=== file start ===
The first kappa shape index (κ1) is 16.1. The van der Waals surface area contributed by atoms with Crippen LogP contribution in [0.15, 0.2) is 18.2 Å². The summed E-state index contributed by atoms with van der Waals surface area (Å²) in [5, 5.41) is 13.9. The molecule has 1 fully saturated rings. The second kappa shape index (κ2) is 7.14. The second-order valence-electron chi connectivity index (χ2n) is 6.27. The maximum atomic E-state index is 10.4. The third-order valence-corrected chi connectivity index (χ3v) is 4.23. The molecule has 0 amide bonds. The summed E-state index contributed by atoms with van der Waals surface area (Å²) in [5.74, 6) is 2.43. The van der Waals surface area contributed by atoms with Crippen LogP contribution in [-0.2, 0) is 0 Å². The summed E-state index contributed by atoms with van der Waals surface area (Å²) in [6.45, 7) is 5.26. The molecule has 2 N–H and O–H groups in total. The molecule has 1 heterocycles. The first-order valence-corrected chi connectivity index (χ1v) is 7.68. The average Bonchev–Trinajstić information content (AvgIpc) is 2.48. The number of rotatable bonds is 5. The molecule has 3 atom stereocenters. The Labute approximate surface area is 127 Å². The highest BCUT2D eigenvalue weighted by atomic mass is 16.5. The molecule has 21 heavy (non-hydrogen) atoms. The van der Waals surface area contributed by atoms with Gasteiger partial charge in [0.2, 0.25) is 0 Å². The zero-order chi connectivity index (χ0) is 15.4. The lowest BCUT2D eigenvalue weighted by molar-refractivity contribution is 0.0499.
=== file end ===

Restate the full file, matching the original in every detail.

The first kappa shape index (κ1) is 16.1. The van der Waals surface area contributed by atoms with Crippen LogP contribution in [0.15, 0.2) is 18.2 Å². The summed E-state index contributed by atoms with van der Waals surface area (Å²) in [5, 5.41) is 13.9. The molecule has 1 fully saturated rings. The second kappa shape index (κ2) is 7.14. The second-order valence-electron chi connectivity index (χ2n) is 6.27. The maximum atomic E-state index is 10.4. The third-order valence-corrected chi connectivity index (χ3v) is 4.23. The molecule has 0 amide bonds. The summed E-state index contributed by atoms with van der Waals surface area (Å²) in [5.74, 6) is 2.43. The van der Waals surface area contributed by atoms with Crippen LogP contribution in [-0.2, 0) is 0 Å². The summed E-state index contributed by atoms with van der Waals surface area (Å²) in [6.45, 7) is 5.26. The molecule has 2 N–H and O–H groups in total. The molecule has 1 heterocycles. The first-order valence-corrected chi connectivity index (χ1v) is 7.68. The average Bonchev–Trinajstić information content (AvgIpc) is 2.48. The number of rotatable bonds is 5. The molecule has 3 atom stereocenters. The Labute approximate surface area is 127 Å². The highest BCUT2D eigenvalue weighted by atomic mass is 16.5. The molecule has 21 heavy (non-hydrogen) atoms. The van der Waals surface area contributed by atoms with Gasteiger partial charge in [0.2, 0.25) is 0 Å². The zero-order chi connectivity index (χ0) is 15.4. The lowest BCUT2D eigenvalue weighted by molar-refractivity contribution is 0.0499.